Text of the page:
deserves attention as well} Nxc3 12. Qxc6+ Bd7 13. Nxd7 Rc8 14. Qe6+ Qe7 15.
Qxe7+ Kxe7 16. bxc3 Kxd7 17. Kd2 {with solid extra pawn for White}) 11... Qe7
12. Nxc6 (12. dxe4 {might be even better} Bxe5 13. O-O-O) 12... Qe6 13. dxe4
Qxc6 14. Nd5 {with advantage for White in Macieja,B (2430)-Pyda,Z (2305)
Polanica Zdroj 1996}) 11. Qxe4 f6 12. f4 ({Or} 12. Bf4 O-O 13. Bxe5 Re8 14.
O-O-O Rxe5 15. Qxc6) 12... Bf5 13. Qxc6+ Bd7 14. Qd5 {also wins a pawn for
White. Did they both miss this opportunity, or there is something deep that I
do not see?}) 9... O-O 10. a3 Qe7 {Now we are back to a more conventional
position. White's chances are connected with the b2-b4 and f2-f4 advances,
while Black is trying to establish a knight on d4 after say Rf8-e8 followed by
Nf6-d7-f8-e6-d4. If the latter happens he will have indisputable advantage,
therefore White needs to hurry.} 11. Qb1 $146 {Diagram [#]} ({A novelty in
comparison to the game of my former teammate Valentin Fougerit where he placed
his queen under a tempo} 11. Qe2 $6 {and after} Nh5 12. Rfb1 Nf4 13. Qd2 Ne6 {
Black was better, Fougerit,V (2233)-Desbonnes,S (2332) France 2009}) 11... Nh5
12. b4 f5 $5 {Carlsen chooses a risky strategy and is ready to sacrifice his
queen's flank.} (12... Nf4 $5 {seems more solid when after} 13. bxc5 bxc5 14.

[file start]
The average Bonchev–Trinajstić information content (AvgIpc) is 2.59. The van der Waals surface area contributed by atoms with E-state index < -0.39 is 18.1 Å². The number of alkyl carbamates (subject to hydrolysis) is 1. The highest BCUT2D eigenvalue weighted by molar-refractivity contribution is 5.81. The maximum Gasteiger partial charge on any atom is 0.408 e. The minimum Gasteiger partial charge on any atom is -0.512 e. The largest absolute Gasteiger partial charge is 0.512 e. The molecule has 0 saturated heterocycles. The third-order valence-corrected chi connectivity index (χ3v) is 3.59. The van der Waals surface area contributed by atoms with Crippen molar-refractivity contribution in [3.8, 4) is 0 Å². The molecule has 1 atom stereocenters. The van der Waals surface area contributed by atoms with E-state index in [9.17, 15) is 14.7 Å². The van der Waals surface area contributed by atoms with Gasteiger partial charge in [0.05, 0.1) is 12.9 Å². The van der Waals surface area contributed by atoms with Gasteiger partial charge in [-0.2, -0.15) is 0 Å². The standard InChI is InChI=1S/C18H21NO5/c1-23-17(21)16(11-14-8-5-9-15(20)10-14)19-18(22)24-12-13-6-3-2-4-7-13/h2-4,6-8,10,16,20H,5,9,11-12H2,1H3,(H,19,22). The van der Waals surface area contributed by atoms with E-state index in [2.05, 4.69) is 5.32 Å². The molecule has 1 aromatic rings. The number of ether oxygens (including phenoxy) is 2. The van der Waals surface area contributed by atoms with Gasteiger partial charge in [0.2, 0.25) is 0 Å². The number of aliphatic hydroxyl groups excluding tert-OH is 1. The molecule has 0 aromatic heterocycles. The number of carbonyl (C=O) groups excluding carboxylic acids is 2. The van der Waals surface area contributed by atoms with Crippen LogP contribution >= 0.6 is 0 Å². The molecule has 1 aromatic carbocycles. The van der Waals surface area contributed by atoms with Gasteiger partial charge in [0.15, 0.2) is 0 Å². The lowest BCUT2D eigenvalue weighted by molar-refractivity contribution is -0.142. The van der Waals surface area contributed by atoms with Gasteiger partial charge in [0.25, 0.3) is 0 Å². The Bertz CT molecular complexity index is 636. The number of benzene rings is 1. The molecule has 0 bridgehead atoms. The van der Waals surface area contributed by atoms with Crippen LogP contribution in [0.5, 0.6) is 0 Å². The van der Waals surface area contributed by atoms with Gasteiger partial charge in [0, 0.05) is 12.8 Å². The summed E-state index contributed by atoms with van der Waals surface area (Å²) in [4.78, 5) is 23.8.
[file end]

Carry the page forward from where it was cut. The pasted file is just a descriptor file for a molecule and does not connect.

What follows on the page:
Qb3 Ne6 15. Qc4 Re8 $5 {Black seems to have good play. For example} ({Better
than the immediate} 15... Nd4 16. Bxd4 cxd4 17. Qxc6 Be6 18. Nd5 Bxd5 19. Qxd5
Rac8) 16. Na4 Nd4 17. Bxd4 cxd4 {with the idea} 18. Qxc6 Bd7 19. Qa6 Rec8 {
with obvious compensation for the pawn.}) 13. bxc5 {Caruana also chooses a
risky strategy and allows the f5-f4 advance!} ({It is generally desirable to
trade the pawns first} 13. exf5 cxb4 (13... e4 $2 {does not even create a
threat} 14. dxe4 Bxc3 15. Qb3+) 14. axb4 Bxf5 15. Ng5 Nf4 16. Nge4 {but this
position seems easier for Black to play.}) 13... f4 14. Bd2 bxc5 15. Qb3+ ({
The other way of attacking the pawn allows the set up with Rb8-b5 after} 15.
Na4 Be6 ({But not} 15... c4 16. Bb4 $1) 16. Qb2 Rab8 ({Here} 16... Rac8 {would
be too slow} 17. Qc3 g5 18. Qxc5 Qf6 19. Bc3 {and Black's positon falls apart.}
) 17. Qc3 Rb5 {and it is difficult to make progress as White, for example} (
17... c4 $5) 18. Rab1 Bf6 {and if} 19. Rxb5 $2 cxb5 20. Nxc5 $2 Rc8 {traps the
knight.}) 15... Be6 16. Qa4 {Diagram [#] The plans of both sides are clear.
Fabiano will win the weak pawns on the queenside sooner or later, Magnus will
open up the white king on the other wing. The question is who is faster.} Rac8
(16... Qd7 {looks more frightening with the idea} 17. Ng5 ({However, White can
react with} 17. Kh2 $1 {which stops the sacrifice on h3 and now Black can no
longer advance on the kingside.}) 17... f3 $1 18. Nxf3 Rxf3 $1 19. gxf3 Rf8 {